The operation had been in planning for several days and was dubbed “Four Species,” for the recent Succot holiday.

Two Israel Navy missile ships approached the Francop late Tuesday night as it passed Israel some 100 miles off the coast. One of the ships raised the captain, of Polish origin, on the radio and asked for permission to board. Once he gave permission, the second ship, carrying several teams of commandos, closed in.

The soldiers boarded without encountering resistance and were given the cargo certificates, which indicated that some of the hundreds of containers on board had originated in Iran and were on their way to the Lattakia Port in Syria, where Israel believes they would have been unloaded and then transferred to Hizbullah.

The total shipment was estimated to weigh over 500 tons and included thousands of rockets and shells of various types, including 122 mm. Russian-made Katyushas, which have a range of some 30 kilometers.

Upon receiving permission from relevant authorities, including the political establishment, the ship was commandeered and brought it to Israel. The Foreign Ministry had a representative in a special command center that was set up, who contacted the countries involved with the ship – Germany and Antigua.

The ship’s crew were unaware of the weapons on board, as the armaments were disguised as humanitarian aid. Some of the other containers contained toilets, milk powder and piles of sacks – each weighing 25 kilograms – filled with polyethylene and made by the Amir Kabir National Petrochemical Company based in Teheran.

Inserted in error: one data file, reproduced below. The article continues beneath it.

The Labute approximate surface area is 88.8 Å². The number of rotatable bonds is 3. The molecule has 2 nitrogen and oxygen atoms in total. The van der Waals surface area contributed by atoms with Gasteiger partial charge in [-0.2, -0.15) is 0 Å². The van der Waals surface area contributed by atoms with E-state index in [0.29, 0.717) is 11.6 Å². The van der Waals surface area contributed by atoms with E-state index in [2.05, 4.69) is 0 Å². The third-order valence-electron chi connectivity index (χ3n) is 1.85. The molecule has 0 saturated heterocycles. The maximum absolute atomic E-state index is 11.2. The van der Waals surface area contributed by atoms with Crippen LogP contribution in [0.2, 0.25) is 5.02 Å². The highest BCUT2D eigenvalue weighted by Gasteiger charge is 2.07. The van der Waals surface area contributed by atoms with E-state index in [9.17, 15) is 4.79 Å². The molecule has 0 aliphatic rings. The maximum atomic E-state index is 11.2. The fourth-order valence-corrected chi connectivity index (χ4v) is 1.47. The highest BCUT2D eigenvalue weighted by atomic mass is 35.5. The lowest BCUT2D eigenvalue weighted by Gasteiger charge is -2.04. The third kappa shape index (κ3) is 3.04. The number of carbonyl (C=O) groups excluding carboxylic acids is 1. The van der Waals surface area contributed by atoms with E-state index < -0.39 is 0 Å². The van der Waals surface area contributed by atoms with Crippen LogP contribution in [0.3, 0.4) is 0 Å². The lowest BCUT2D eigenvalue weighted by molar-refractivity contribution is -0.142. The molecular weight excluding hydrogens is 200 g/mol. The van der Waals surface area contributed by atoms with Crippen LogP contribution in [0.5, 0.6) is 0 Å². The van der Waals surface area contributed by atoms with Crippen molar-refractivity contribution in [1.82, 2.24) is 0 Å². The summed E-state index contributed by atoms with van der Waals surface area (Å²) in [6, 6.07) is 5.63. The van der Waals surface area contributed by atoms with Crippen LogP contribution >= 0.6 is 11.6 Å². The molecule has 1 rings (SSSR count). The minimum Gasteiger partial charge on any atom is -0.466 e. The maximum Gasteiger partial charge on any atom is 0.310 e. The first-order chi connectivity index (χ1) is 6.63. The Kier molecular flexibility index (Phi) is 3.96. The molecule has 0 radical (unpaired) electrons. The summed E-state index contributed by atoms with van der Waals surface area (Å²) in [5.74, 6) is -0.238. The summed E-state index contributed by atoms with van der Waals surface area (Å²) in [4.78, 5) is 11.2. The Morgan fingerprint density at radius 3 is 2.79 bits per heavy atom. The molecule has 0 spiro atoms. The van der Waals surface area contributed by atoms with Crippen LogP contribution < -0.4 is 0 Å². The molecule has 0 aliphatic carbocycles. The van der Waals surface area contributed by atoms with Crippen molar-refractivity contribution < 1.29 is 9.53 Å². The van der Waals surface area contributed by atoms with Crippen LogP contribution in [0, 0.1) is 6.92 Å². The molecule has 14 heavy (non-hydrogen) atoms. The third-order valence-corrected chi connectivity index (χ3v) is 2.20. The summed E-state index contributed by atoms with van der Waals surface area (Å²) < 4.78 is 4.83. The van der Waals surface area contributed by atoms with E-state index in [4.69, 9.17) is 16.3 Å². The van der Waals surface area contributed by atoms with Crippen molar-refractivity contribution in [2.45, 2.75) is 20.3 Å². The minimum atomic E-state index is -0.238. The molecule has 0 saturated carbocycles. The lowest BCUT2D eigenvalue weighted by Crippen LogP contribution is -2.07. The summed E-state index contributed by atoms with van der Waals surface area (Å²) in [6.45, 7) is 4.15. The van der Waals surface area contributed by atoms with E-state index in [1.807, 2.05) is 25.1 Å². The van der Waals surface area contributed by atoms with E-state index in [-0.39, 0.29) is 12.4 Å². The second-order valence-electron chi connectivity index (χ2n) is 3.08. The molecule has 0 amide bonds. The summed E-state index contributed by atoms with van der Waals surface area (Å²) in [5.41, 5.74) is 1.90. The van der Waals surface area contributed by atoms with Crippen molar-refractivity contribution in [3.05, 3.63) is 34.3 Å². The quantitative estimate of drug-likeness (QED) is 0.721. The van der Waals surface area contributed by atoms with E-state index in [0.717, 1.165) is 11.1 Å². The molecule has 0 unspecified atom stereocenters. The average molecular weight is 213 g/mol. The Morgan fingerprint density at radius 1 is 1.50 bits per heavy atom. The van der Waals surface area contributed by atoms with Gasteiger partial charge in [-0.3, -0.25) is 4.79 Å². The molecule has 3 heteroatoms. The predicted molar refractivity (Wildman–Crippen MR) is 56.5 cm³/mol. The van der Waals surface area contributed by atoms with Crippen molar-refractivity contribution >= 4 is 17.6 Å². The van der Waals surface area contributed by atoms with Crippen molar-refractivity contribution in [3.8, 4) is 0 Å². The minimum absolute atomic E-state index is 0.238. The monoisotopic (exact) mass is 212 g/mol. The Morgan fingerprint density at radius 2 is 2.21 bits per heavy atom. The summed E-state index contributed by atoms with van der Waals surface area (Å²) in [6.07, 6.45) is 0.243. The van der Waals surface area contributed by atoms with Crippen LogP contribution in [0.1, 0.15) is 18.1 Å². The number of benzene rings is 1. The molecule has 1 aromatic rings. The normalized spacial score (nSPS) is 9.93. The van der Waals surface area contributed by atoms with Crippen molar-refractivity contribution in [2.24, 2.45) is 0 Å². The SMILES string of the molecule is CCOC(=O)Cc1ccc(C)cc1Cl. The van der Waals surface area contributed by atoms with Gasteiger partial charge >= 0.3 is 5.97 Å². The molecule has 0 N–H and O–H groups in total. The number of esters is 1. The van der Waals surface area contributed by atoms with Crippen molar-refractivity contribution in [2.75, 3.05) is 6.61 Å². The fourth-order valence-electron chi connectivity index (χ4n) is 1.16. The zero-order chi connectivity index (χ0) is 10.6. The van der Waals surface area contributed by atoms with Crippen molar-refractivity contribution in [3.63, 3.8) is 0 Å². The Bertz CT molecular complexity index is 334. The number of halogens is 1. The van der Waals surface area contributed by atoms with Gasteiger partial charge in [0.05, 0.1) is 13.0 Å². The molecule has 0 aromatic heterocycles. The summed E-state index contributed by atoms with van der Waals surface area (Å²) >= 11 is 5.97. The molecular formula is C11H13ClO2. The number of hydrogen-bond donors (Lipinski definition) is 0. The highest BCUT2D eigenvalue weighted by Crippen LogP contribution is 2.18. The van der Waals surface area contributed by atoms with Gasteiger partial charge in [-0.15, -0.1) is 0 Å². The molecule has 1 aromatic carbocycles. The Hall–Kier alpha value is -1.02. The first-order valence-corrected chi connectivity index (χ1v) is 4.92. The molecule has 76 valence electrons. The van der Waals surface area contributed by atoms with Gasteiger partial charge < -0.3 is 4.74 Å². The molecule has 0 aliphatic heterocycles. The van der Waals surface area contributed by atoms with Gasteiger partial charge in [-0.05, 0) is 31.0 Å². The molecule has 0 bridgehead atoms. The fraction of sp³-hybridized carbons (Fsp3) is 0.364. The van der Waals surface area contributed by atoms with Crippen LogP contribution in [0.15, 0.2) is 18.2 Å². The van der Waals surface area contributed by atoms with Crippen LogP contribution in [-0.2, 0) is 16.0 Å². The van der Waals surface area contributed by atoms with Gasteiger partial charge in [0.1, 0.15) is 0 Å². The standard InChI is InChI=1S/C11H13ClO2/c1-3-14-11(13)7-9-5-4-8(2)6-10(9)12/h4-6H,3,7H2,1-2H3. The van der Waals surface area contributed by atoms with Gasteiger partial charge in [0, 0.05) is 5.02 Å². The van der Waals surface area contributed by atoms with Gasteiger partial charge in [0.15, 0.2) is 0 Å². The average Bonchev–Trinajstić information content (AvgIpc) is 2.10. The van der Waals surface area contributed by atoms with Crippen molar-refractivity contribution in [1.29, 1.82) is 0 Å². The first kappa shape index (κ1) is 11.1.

The transfer of such a large amounts of weapons was “part of Iran’s effort to create a balance of terror with Israel,” said Brig.- Gen. Rani Ben-Yehuda, deputy commander of the Israel Navy.

“What we discovered is likely just the tip of the iceberg,” Ben-Yehuda said, adding that it was “10 times the amount caught on the Karine A,” a reference to the Palestinian arms ship that was carrying 50 tons of weaponry and was intercepted in 2002 in the Red Sea, on its way to the Gaza Strip.

“This is the third time this year that Iran has disregarded international law and United Nations Security Council resolutions that forbid it to transfer weaponry,” Ben-Yehuda said.

The navy, he said, regularly conducted operations hundreds of miles from Israel’s shores to inspect ships suspected of carrying illegal weapons from Iran to terror proxies like Hizbullah and Hamas.

Ben-Yehuda said that there was regular intelligence indicating that Iran was continuing to support terror groups with large amounts of weapons intended for use against Israel. Furthermore, it was likely that additional shipments from Iran would be shipped, he said.

Ben-Yehuda called the shipment “very advanced weaponry.”

He added that even though the Iranian containers were loaded at port of Damietta in Egypt, the Egyptians were totally unaware of the ship’s contents.

Hilary Leila Krieger and Greer Fay Cashman contributed to this report.

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Celebrating Limits

By Quin Hillyer

The single biggest myth in American politics is that advocacy of limited government is a fringe position. The way to attract “moderates” and “independents,” we are told, is for conservatives to adopt some sort of stratagem that involves using government actively but wisely and efficiently, for the right ends, in order to attract the target audience du jour: suburbanites, exurbanites, Bobos, soccer moms, Hispanics, metrosexuals, or any number of other strata of supposedly poll-tested exotica.


As Tuesday’s elections showed, support for limited government remains a mainstream position. Deficit-spending makes majorities angry. Leviathan’s tentacles, its rules and regulations, infuriate most Americans. Big bureaucracies are as popular as swine flu. And far more people than not still just want to be left alone.